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If OCaml were a car
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Date: -- (:)
From: Oliver Bandel <oliver@f...>
Subject: Re: [Caml-list] If OCaml were a car
Zitat von skaller <skaller@users.sourceforge.net>:

> On Mon, 2007-08-20 at 21:54 +0200, Oliver Bandel wrote:
>
> > Compared to that the discussions on OCaml's defficiencies are
> > incomprehensible to me.
>
> Unfortunately not so. The syntax is only a minor issue IMHO.
> There are a number of other annoyances. But the major issues are:
>
> (1.a) lack of dynamic loading (of native code)
>     -- hopefully to be fixed in 3.11
[...]

Would be fine, but is not that necessary.



>
> (1.b) lack of multi-processing

You mean parallelization on many processors?

Well, Unix.fork could help, or OCamlP3l.



>
> (2.a) interoperability
>     -- with C libraries
>     -- with .NET libraries (F# isn't Ocaml)

What do you mean with interoperability here?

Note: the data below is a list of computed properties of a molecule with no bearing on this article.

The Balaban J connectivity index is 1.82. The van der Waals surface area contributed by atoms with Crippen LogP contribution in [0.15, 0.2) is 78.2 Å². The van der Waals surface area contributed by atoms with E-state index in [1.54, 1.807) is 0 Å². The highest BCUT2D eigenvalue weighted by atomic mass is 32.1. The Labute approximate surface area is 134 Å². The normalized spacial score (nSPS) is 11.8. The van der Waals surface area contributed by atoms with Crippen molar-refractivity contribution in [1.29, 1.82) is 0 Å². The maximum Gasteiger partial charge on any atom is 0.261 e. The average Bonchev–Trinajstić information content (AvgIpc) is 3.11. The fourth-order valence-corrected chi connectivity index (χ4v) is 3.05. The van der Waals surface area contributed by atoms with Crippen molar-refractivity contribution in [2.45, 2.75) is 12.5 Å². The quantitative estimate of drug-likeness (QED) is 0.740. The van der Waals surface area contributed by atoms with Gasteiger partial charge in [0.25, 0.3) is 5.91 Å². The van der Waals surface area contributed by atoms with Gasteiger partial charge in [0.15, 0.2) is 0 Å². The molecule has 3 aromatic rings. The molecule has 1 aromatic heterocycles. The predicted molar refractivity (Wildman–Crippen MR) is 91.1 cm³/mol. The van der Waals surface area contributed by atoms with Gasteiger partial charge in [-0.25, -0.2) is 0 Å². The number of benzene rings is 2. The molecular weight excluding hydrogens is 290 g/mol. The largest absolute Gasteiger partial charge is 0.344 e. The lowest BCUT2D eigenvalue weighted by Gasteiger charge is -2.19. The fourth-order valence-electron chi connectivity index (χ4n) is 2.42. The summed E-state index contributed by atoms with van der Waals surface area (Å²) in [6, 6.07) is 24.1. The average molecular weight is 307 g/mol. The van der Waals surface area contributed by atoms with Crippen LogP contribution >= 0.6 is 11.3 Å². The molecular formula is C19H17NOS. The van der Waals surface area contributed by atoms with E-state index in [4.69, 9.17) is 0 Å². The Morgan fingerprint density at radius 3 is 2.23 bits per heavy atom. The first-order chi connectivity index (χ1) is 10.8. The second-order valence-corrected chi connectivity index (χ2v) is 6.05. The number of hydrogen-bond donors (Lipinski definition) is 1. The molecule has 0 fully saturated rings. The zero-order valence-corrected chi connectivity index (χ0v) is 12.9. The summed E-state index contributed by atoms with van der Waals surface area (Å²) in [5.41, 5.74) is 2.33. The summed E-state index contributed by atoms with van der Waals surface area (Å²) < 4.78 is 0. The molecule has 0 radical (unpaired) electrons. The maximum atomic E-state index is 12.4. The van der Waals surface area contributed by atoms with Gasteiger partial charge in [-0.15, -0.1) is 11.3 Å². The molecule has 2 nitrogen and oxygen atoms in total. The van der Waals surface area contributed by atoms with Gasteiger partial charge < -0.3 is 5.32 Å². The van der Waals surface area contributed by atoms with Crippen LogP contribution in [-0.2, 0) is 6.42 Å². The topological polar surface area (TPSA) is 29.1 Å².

You have the possibility to marry C and OCaml,
and it's relatively easy, compared to Perl
for example (which is very ugly with that XS-stuff).


>
> (2.b) refusal of Inria team to provide a more complete library

I do not really miss a lot in the library.
Some more functions would be fine, but the missings
are not so big, IMHO.
People could add some items in the bug-database as feature wishes.
If the wishes make sense, I think, they possibly will be implemented.

But it does not make sense to ask for a complete rewrite.
It takes too much time, does not bring so much advantages
and stops them working at other things.
So, if some really necessary things should be added,
a feature-wish would make sense IMHO.
And that must be concrete saying, what and why it is missed.
Not something like "rewrite the lib, it misses so much".


>
> (3) lack of ISO or ECMA standardisation

That would be fine, yes.


>
> We who use Ocaml are patient (fixes 1),
> creative (fixes 2), and trusting (fixes 3),
> which are three properties industry does not have.

Does Perl have an ISO-standard?
Or the ugly Visual Basic, which some big companies
really are using?

I think an ISO-standard could be fine, but it is not
the criteria, why companies decide to use a language.

IMHO, many (most) things that are used in industry are really bad
things. And people insist on using bad langauges and bad systems,
because they are accustomed to it, and some Lobbyists
sell that stuff.

But also, because certain tools will only be deklivered on
certain systems (thoose ugly things). (But this I can understand
as a reason, because somehow the work must be done.)

Ciao,
   Oliver